Kirk Hammett was coming. And then the release date of the new Metallica album was confirmed for the same period. (Still we held out hope. Maybe he could do press for the album in Japan? Nope. He was out.) Jeff Beck was coming but it turned out he was under some obligation not to be filmed. Someone was making a documentary about him and the contract forbade it. Johnny Depp’s lawyer needed to see insurance documents from the venue. Johnny was starting a movie on the Monday after the awards. If he fell and broke his wrist and it affected filming, millions in revenue could be lost. So the Japanese got the documents to LA. Brilliant. Except the document was 30 pages long and all in Japanese…

And in-between all of this were more trips to Japan, more fraught phone calls, more stress, more pressure. Board meetings that ended in walk-outs. In the middle of the summer, a key member of our staff resigned. If it wasn’t entirely down to the Awards, it was a big part of it.

It was still going on the week of the awards. On Tuesday 8 November, with three days to go, we are in Japan and hear that Jeff Beck isn’t going to come. Andy Hipkiss steps into a little room with the top brass at KLab and explains the situation. There are raised voices.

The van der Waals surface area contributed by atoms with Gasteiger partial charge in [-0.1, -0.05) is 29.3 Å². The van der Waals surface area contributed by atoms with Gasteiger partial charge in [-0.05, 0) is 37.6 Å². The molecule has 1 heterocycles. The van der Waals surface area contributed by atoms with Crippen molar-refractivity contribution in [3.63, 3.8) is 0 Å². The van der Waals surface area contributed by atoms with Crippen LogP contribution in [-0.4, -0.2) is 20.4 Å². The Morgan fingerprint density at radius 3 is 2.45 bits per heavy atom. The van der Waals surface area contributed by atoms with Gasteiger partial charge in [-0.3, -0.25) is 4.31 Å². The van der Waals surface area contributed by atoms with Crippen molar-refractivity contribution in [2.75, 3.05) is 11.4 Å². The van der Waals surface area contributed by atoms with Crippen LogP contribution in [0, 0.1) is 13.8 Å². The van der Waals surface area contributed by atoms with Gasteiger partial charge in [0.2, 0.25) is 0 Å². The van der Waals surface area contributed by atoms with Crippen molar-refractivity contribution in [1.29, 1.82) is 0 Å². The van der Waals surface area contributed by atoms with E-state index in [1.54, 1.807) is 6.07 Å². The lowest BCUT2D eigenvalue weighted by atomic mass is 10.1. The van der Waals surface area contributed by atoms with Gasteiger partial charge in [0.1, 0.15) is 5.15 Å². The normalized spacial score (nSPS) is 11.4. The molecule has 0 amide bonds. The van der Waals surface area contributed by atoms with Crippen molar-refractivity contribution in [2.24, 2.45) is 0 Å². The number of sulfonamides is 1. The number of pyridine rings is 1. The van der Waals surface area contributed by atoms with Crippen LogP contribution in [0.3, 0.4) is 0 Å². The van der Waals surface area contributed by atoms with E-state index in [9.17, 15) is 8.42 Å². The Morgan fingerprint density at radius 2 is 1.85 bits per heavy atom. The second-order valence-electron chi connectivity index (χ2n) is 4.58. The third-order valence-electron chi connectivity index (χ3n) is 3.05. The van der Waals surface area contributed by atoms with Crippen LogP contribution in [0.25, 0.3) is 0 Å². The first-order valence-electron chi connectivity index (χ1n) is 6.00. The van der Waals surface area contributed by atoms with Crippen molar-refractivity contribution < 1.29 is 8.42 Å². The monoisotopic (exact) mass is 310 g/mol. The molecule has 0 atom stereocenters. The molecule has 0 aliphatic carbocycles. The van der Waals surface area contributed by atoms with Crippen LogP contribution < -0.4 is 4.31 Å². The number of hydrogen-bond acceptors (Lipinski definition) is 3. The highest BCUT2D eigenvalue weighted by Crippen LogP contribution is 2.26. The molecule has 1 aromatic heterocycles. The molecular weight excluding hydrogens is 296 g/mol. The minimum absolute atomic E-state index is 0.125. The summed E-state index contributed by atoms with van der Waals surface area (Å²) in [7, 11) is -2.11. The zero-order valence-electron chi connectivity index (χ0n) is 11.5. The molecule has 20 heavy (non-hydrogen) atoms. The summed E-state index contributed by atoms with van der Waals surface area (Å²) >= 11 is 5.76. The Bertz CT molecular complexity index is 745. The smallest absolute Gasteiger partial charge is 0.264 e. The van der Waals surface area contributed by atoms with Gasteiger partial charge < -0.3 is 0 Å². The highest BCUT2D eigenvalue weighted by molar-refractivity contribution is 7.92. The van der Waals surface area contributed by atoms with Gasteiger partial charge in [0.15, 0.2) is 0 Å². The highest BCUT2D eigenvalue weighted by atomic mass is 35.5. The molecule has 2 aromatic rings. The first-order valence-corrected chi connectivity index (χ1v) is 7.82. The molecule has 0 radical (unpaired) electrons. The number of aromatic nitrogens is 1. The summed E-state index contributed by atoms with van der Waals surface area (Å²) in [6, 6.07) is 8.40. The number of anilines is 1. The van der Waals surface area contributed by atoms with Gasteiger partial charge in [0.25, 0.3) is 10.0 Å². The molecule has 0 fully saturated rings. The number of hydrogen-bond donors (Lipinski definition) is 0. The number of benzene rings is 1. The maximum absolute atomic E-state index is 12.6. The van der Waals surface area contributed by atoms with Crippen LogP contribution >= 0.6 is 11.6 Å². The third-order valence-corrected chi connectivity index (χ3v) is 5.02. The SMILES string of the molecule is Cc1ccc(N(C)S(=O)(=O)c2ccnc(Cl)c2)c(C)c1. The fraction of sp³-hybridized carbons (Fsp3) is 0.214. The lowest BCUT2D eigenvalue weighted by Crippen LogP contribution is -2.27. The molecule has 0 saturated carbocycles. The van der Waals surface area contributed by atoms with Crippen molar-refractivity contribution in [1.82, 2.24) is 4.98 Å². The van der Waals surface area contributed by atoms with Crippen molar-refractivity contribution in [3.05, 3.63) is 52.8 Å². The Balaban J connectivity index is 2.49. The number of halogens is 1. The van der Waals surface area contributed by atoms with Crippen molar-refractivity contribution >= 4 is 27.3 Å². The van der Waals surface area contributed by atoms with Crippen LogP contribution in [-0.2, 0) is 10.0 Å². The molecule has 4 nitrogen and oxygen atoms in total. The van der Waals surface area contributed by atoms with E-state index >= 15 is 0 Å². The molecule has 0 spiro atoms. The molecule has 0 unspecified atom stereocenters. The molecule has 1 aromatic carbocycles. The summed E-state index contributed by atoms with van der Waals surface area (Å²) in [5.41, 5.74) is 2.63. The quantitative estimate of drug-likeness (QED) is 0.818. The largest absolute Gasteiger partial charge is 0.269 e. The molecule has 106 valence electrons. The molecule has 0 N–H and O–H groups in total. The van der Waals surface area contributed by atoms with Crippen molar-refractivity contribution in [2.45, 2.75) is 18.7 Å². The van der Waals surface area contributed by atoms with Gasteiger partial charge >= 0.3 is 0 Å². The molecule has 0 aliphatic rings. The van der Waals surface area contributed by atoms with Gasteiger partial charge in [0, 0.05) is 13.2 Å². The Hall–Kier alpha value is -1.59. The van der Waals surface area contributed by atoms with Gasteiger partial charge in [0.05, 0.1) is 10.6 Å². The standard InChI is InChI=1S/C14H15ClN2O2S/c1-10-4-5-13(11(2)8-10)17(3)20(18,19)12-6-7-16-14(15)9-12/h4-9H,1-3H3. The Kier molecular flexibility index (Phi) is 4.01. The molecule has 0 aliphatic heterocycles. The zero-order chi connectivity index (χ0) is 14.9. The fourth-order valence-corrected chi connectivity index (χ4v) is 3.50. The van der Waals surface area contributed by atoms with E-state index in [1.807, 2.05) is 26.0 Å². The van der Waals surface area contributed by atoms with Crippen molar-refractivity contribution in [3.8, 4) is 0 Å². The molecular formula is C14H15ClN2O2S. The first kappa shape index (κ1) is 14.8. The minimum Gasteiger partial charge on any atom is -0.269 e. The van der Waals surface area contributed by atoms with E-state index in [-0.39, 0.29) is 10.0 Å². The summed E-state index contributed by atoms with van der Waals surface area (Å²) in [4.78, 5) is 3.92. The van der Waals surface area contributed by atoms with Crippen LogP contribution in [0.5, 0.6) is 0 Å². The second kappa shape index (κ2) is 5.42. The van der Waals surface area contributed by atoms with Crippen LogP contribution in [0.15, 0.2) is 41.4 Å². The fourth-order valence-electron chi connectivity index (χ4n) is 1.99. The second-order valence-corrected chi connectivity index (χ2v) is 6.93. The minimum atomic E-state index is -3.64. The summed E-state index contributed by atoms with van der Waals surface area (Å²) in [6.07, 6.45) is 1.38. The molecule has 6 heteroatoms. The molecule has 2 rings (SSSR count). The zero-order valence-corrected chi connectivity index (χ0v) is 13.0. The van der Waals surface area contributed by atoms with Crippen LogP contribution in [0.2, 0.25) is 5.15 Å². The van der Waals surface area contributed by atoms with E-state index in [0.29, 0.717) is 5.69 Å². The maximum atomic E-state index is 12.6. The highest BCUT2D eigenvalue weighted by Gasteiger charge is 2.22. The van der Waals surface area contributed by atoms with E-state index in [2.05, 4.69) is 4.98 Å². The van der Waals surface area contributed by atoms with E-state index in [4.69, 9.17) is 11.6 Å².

At times like this, it feels like the Awards are cursed.


Jimmy won the Stairway To Heaven court case. Now that the pressure was off, he was up for coming and presenting the award to Jeff Beck. Johnny Depp confirmed and made a video from his home in LA saying that he was looking forward to coming to “Toky-oky-oky-o”. Ross Halfin bumped into Rudolf Schenker on a visit to Tokyo just weeks before. Ross told Rudy about the Awards, and Rudy jumped at the chance. Dave Mustaine got in touch. He’d love to host the awards, he said. (And he turns out to be a pro, with the voice and the presence of a radio host, the authority of a show host and an unflappable sense of humour.) Joe Perry got better after his collapse and said he’d love to come.